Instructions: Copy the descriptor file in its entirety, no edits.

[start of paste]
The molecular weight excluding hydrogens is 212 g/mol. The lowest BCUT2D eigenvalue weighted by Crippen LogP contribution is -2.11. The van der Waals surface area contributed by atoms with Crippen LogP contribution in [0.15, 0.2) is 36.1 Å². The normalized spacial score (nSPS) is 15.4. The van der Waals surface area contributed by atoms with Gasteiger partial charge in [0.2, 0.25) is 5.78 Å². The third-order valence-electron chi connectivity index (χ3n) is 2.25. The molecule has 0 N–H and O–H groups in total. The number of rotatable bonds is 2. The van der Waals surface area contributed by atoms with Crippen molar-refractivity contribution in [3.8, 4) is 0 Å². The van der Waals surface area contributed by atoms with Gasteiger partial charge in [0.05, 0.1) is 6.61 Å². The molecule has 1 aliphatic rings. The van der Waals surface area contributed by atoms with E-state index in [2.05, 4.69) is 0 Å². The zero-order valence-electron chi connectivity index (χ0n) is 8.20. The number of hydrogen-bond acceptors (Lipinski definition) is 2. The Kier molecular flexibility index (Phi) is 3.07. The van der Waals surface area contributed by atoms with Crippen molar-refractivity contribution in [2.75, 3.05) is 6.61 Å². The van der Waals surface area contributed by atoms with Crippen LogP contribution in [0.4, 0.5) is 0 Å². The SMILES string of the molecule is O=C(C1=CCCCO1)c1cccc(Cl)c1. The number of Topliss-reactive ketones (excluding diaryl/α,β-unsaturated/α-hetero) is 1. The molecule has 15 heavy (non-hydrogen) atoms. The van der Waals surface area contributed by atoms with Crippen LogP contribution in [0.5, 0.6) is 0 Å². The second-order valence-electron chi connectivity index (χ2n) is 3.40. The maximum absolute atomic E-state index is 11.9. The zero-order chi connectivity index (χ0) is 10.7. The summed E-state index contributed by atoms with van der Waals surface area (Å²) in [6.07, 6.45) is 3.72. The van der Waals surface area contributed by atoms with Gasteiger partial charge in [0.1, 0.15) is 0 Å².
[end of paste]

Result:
The molecular weight excluding hydrogens is 212 g/mol. The lowest BCUT2D eigenvalue weighted by Crippen LogP contribution is -2.11. The van der Waals surface area contributed by atoms with Crippen LogP contribution in [0.15, 0.2) is 36.1 Å². The normalized spacial score (nSPS) is 15.4. The van der Waals surface area contributed by atoms with Gasteiger partial charge in [0.2, 0.25) is 5.78 Å². The third-order valence-electron chi connectivity index (χ3n) is 2.25. The molecule has 0 N–H and O–H groups in total. The number of rotatable bonds is 2. The van der Waals surface area contributed by atoms with Crippen molar-refractivity contribution in [3.8, 4) is 0 Å². The van der Waals surface area contributed by atoms with Gasteiger partial charge in [0.05, 0.1) is 6.61 Å². The molecule has 1 aliphatic rings. The van der Waals surface area contributed by atoms with E-state index in [2.05, 4.69) is 0 Å². The zero-order valence-electron chi connectivity index (χ0n) is 8.20. The number of hydrogen-bond acceptors (Lipinski definition) is 2. The Kier molecular flexibility index (Phi) is 3.07. The van der Waals surface area contributed by atoms with Crippen molar-refractivity contribution in [2.75, 3.05) is 6.61 Å². The van der Waals surface area contributed by atoms with Crippen LogP contribution in [0.4, 0.5) is 0 Å². The SMILES string of the molecule is O=C(C1=CCCCO1)c1cccc(Cl)c1. The number of Topliss-reactive ketones (excluding diaryl/α,β-unsaturated/α-hetero) is 1. The molecule has 15 heavy (non-hydrogen) atoms. The van der Waals surface area contributed by atoms with Crippen LogP contribution in [0.5, 0.6) is 0 Å². The second-order valence-electron chi connectivity index (χ2n) is 3.40. The maximum absolute atomic E-state index is 11.9. The zero-order chi connectivity index (χ0) is 10.7. The summed E-state index contributed by atoms with van der Waals surface area (Å²) in [6.07, 6.45) is 3.72. The van der Waals surface area contributed by atoms with Gasteiger partial charge in [0.1, 0.15) is 0 Å².